The language of the policy upon this point is as follows: 'That, in the event of the death of the person insured, then the party assured, or his or her legal representatives, shall give immediate notice in writing to the company at Hartford, Conn., stating the time, place, and cause of death, and shall within seven months thereafter, by direct and reliable evidence, furnish the company with proofs of the same, giving full particulars, without fraud or concealment of any kind.'
The answer of the defendant alleges that the plaintiff did not give to the defendant, at Hartford or elsewhere, immediate notice in writing of the death of the said insured; and that defendant did not receive from said plaintiff notice of the death of the said Frank Edwards until the tenth day of February, 1883, his death occurring on June 19, 1882; and that the plaintiff did not, within seven months after the last-mentioned date, give notice in writing to the defendant, at Hartford or elsewhere, nor in the manner and form as required by the policy, and has not delivered to or furnished the defendant with proofs of the death of said Frank Edwards with full particulars, but, on the contrary, failed and neglected so to do.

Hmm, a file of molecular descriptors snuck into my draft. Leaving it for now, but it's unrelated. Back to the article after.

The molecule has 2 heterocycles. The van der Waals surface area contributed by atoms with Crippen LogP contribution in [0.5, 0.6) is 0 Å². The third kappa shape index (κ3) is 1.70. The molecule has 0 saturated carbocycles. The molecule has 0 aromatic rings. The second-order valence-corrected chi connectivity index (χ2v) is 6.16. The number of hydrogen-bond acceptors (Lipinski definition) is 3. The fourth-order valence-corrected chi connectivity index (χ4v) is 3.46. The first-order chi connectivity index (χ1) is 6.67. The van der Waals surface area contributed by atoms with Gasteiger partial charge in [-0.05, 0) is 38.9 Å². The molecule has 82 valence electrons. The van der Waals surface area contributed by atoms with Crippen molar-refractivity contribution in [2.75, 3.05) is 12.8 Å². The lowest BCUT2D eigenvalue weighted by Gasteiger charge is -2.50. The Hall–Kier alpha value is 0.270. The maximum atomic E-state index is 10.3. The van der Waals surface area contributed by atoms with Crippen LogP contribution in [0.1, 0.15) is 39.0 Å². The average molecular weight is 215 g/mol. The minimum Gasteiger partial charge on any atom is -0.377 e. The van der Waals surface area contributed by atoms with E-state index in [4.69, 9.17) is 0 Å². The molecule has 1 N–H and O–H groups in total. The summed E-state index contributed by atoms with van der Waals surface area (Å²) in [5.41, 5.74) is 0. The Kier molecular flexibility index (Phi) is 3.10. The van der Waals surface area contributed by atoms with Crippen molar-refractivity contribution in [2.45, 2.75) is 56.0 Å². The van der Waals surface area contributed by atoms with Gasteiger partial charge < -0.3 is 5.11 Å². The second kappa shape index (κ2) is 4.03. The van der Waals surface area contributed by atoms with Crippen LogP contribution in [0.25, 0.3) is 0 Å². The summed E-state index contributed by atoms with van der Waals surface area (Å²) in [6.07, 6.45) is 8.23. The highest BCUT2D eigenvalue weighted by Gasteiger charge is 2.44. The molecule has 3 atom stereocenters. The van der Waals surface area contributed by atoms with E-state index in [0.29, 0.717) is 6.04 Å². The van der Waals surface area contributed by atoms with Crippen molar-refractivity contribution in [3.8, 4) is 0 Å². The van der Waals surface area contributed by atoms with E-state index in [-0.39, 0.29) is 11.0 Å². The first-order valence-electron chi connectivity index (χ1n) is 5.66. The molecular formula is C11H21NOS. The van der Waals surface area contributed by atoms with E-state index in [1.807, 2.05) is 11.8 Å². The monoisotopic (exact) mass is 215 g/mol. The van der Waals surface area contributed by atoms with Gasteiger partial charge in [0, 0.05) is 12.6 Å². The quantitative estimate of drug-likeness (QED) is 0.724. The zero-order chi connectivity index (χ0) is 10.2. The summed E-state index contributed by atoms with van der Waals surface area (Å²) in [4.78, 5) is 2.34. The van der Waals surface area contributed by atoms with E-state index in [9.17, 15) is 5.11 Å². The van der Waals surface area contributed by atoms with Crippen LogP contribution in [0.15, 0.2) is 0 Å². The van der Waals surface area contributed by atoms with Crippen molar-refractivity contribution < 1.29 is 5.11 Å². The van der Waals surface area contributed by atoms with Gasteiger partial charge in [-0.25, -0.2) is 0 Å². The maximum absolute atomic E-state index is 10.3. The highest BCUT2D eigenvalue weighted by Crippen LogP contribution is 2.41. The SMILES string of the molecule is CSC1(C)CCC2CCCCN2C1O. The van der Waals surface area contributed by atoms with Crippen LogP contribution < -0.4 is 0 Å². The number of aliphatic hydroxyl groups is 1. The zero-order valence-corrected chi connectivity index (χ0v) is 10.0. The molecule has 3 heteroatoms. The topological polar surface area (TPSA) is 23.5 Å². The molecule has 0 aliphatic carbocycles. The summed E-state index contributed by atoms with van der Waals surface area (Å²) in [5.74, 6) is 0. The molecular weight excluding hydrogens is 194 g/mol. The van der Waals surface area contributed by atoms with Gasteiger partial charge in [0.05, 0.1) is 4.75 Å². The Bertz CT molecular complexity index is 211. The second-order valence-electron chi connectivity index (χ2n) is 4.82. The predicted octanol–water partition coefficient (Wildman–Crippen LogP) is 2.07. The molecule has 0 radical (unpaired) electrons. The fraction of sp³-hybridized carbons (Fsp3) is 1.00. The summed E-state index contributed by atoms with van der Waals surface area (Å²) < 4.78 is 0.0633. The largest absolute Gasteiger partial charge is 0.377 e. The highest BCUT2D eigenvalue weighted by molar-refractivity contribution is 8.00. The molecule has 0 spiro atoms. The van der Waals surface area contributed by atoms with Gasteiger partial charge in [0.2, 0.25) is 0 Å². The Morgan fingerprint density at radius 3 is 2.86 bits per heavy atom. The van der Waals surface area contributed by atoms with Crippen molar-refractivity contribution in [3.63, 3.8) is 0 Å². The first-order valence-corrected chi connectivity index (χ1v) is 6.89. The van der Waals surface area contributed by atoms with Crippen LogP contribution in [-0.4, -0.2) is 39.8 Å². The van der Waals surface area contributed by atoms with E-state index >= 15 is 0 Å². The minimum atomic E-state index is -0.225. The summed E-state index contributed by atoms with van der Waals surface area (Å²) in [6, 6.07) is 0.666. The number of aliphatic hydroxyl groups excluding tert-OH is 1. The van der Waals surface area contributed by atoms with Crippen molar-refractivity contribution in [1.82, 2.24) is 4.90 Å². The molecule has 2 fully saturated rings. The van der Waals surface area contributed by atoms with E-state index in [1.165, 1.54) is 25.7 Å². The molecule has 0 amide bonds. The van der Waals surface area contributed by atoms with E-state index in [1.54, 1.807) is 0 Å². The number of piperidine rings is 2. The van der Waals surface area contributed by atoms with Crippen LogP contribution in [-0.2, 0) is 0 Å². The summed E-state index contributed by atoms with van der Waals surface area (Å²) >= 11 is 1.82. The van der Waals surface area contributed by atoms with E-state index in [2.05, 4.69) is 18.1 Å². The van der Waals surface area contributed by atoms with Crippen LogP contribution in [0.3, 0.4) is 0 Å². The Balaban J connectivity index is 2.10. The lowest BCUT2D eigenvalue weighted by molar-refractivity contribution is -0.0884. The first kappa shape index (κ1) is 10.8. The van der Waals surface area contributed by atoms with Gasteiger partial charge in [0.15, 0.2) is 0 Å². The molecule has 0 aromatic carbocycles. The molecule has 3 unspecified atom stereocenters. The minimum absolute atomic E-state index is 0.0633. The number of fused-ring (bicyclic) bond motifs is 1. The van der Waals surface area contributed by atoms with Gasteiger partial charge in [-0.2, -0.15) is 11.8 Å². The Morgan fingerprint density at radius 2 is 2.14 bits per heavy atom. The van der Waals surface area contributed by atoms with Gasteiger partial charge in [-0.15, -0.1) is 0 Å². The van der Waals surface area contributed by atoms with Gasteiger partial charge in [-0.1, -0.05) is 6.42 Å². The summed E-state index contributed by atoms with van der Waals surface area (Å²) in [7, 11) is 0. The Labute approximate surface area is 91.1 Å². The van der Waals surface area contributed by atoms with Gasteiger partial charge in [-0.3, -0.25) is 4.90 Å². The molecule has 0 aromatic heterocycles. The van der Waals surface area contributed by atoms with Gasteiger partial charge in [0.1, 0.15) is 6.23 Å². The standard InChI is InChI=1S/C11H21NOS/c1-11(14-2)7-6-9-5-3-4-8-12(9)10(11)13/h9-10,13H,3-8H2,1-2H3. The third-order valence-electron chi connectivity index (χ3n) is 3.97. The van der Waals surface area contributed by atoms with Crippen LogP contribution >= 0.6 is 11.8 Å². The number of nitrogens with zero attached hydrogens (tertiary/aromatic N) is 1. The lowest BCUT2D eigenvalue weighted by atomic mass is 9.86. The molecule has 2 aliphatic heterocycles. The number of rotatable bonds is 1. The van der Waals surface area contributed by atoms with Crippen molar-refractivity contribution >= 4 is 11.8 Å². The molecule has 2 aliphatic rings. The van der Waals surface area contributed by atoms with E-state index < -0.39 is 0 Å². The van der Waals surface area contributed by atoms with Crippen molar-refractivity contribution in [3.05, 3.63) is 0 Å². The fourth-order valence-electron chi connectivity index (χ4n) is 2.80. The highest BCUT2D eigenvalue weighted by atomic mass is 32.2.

The evidence on this subject shows substantially that Phillips was the agent at Southbridge, Massachusetts, of the defendant corporation; that the application on which the policy issued was forwarded by Phillips to Hartford, the policy returned to him, and by him delivered to Edwards; that the receipt for the premium, signed by Rodney Dennis, secretary of the company, declared in the body of it that the policy would 'not be valid until the above-stated premium has been received during the life-time of said Frank Edwards, and this receipt countersigned by E. M. Phillips, agent of this company at Southbridge, Mass.' On the margin of the receipt was the statement that 'the agent who receives the within premium should countersign this receipt, and invariably state over his signature the date at which the payment is made to him.' Across its face was written: 'The within premium received and this receipt countersigned by me this twenty-fourth day of May, 1882. E. M. PHILLIPS, agent at Southbridge, Mass.' It was further indorsed: 'All policies and agreements made by this company are signed by its president or secretary. No other person can alter or waive any of the conditions of the policies, or issue permits of any kind, or make agreements binding upon said company. RODNEY DENNIS, secretary.'